Poverty In KC No Longer a Central City Issue
by Jeff Pinkerton
In a new book, Confronting Suburban Poverty in America, authors Elizabeth Kneebone and Alan Berube discuss the opportunities (access to more jobs, better schools) and challenges (fewer aid agencies, lack of transit) a family in poverty might face living in a suburb.
The number of people living in poverty has increased 29 percent nationwide between 2000 and 2011. This change is certainly significant, but what is also significant is the location of poverty. We used to think of poverty as a central city issue, and that used to be the case. But nationwide, more people in poverty now live in suburbs (55 percent) than in the central city (45 percent).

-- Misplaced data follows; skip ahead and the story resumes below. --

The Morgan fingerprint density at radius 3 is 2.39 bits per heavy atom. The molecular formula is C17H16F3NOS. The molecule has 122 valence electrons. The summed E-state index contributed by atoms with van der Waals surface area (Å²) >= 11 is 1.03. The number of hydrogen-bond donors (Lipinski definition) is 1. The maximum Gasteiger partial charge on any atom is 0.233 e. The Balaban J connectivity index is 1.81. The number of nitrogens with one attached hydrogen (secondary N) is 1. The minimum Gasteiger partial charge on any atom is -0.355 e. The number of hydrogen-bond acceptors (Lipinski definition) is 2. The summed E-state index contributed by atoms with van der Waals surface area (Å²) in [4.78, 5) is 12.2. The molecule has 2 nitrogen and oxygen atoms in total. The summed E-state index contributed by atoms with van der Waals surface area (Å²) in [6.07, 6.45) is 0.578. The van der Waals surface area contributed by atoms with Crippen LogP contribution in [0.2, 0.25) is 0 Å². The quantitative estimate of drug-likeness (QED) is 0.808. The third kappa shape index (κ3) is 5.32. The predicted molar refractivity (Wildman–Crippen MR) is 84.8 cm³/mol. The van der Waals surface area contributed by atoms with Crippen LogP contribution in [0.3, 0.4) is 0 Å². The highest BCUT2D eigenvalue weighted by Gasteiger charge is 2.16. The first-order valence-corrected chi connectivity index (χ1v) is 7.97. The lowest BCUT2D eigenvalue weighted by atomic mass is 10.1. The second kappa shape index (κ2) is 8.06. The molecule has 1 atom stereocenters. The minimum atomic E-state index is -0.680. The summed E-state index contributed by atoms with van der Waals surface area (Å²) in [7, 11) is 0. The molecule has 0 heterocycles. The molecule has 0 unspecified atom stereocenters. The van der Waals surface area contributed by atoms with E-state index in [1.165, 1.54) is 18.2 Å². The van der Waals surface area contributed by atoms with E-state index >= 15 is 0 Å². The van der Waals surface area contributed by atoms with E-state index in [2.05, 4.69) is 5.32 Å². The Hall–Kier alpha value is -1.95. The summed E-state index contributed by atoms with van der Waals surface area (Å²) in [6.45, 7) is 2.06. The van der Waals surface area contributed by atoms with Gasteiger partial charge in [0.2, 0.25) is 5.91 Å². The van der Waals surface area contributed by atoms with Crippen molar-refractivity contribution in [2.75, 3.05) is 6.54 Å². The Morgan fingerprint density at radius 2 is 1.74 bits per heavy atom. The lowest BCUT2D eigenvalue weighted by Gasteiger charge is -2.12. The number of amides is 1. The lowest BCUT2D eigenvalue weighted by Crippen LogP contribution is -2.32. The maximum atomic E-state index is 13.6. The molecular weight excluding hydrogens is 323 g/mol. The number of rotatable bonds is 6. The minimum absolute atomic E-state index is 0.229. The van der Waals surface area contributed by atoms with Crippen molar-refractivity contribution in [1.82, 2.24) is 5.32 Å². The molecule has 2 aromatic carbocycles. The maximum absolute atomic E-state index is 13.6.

The trend holds in the Kansas City area as well. In their analysis of the Kansas City region, the authors considered all cities outside Kansas City, Mo., to be suburban. But even if we consider both Kansas City, Kan., and Kansas City, Mo., to be the region’s central cities, the majority of the population in poverty (53 percent) lives in the suburbs.
Below is a table showing the change in population in poverty for the largest cities in the Kansas City Metro.